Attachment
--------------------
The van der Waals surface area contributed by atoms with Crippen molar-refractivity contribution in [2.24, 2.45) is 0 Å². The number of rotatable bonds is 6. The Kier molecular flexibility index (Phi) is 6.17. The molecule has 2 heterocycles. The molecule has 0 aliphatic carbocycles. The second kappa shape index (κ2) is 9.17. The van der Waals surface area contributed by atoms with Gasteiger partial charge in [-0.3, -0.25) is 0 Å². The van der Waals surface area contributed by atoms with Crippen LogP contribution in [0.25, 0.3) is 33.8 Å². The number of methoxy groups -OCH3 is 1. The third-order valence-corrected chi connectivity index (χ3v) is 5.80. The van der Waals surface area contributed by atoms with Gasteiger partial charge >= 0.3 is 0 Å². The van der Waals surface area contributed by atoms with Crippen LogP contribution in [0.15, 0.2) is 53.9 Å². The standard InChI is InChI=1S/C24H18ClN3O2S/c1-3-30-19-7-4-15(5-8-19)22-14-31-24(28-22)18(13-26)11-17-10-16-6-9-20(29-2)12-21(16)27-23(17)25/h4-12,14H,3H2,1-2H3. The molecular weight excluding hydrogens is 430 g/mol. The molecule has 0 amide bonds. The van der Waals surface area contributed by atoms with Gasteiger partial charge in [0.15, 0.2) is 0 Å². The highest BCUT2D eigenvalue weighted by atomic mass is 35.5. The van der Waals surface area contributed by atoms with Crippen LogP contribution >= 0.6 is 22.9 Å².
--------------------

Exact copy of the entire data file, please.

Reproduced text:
The van der Waals surface area contributed by atoms with Crippen molar-refractivity contribution in [2.24, 2.45) is 0 Å². The number of rotatable bonds is 6. The Kier molecular flexibility index (Phi) is 6.17. The molecule has 2 heterocycles. The molecule has 0 aliphatic carbocycles. The second kappa shape index (κ2) is 9.17. The van der Waals surface area contributed by atoms with Gasteiger partial charge in [-0.3, -0.25) is 0 Å². The van der Waals surface area contributed by atoms with Crippen LogP contribution in [0.25, 0.3) is 33.8 Å². The number of methoxy groups -OCH3 is 1. The third-order valence-corrected chi connectivity index (χ3v) is 5.80. The van der Waals surface area contributed by atoms with Gasteiger partial charge >= 0.3 is 0 Å². The van der Waals surface area contributed by atoms with Crippen LogP contribution in [0.15, 0.2) is 53.9 Å². The standard InChI is InChI=1S/C24H18ClN3O2S/c1-3-30-19-7-4-15(5-8-19)22-14-31-24(28-22)18(13-26)11-17-10-16-6-9-20(29-2)12-21(16)27-23(17)25/h4-12,14H,3H2,1-2H3. The molecular weight excluding hydrogens is 430 g/mol. The molecule has 0 amide bonds. The van der Waals surface area contributed by atoms with Gasteiger partial charge in [0.15, 0.2) is 0 Å². The highest BCUT2D eigenvalue weighted by atomic mass is 35.5. The van der Waals surface area contributed by atoms with Crippen LogP contribution >= 0.6 is 22.9 Å².